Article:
Saddle sores seem better prevented than treated. Once they form, they are a pain, and a pain to deal with. And they can seriously disrupt a trip. If they can be prevented from forming in the first place, it seems like a much better way to go.
One approach is to prevent tissues from becoming more susceptible to infection.
If pressure is kept on those tissues (the tissues that are smashed between the bones and the saddle), blood cannot circulate normally. If the oxygen supply to those tissues is inadequate, the tissues are weakened, and are less able to fend off infections. They can then become much more likely to admit the formation of saddle sores (which are one form of infection).
"Tissue ischemia" is the medical term; but it just means restricted blood (and so restricted oxygen supply) to the tissue:
In medicine, ischemia (Greek ισχαιμία, isch- is restriction, hema or haema is blood) is a restriction in blood supply, generally due to factors in the blood vessels, with resultant damage or dysfunction of tissue.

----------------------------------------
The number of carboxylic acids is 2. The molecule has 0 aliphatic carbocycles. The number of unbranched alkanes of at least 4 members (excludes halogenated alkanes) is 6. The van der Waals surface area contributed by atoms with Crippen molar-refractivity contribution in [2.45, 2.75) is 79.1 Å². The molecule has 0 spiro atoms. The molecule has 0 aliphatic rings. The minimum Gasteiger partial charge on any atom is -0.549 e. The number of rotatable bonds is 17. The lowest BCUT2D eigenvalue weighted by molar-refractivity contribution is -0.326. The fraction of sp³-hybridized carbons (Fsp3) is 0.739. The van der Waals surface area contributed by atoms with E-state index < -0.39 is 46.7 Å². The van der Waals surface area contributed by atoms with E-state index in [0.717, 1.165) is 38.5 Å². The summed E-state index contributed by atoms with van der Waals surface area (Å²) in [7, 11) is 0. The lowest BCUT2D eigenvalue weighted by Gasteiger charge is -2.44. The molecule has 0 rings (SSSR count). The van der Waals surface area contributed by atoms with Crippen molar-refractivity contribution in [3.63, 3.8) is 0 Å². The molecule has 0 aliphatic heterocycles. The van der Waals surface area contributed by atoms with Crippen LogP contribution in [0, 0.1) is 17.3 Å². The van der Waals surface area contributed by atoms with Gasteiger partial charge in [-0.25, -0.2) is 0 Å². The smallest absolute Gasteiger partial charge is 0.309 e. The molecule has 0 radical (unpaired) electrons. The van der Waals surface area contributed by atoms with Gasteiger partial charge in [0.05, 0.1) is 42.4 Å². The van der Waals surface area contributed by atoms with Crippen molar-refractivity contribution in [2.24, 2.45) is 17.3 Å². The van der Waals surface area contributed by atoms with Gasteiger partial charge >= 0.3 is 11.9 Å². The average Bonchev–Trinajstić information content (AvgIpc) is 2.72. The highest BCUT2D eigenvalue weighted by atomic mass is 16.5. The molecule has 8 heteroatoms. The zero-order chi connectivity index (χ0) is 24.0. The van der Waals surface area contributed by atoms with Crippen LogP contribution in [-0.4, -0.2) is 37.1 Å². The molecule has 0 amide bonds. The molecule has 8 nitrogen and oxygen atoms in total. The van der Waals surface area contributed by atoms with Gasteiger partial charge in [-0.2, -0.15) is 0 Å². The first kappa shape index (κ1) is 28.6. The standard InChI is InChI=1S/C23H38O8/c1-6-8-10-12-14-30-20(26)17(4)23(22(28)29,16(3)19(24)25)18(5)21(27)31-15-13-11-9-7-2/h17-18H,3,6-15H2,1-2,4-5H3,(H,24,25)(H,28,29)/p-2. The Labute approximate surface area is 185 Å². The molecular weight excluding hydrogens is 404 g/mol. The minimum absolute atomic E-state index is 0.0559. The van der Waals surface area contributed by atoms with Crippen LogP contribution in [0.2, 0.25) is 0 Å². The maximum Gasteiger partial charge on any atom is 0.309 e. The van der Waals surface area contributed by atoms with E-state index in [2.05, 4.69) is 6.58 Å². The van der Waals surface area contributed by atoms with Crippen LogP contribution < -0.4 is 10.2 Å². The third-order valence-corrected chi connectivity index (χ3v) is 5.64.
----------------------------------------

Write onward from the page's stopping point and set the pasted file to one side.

No blood, no oxygen, no healthy tissues....
A recipe for infection, through inadequate oxygen supply.
Moving around on the saddle, standing once in a while to restore blood flow and oxygen supply to those tissues, stopping and walking around a bit, perhaps a brief massage of the area once in a while: all these things can prevent the restriction of blood supply from becoming problematic.
One source indicated that 3-4 minutes at a stretch was as long as the blood supply should be cut off. (This makes sense -- living tissues and their cells need frequent supplies of fresh blood and oxygen...) So standing or shifting around, or somehow promoting or restoring blood flow every few minutes makes a lot of sense.
There are probably additional approaches that help prevent saddle sores, too. Preventive antibiotic ointments are sometimes used.
It seems best to keep the tissues healthy, though, and then to use other approaches as supplementary, on that foundation of healthy tissue.
Good hygiene certainly seems important.
Any other good approaches to preventing saddle sores out there?
What are the best antibiotic ointments, and are they worth using even if the tissues are not allowed to become ischemic, and are kept in good health?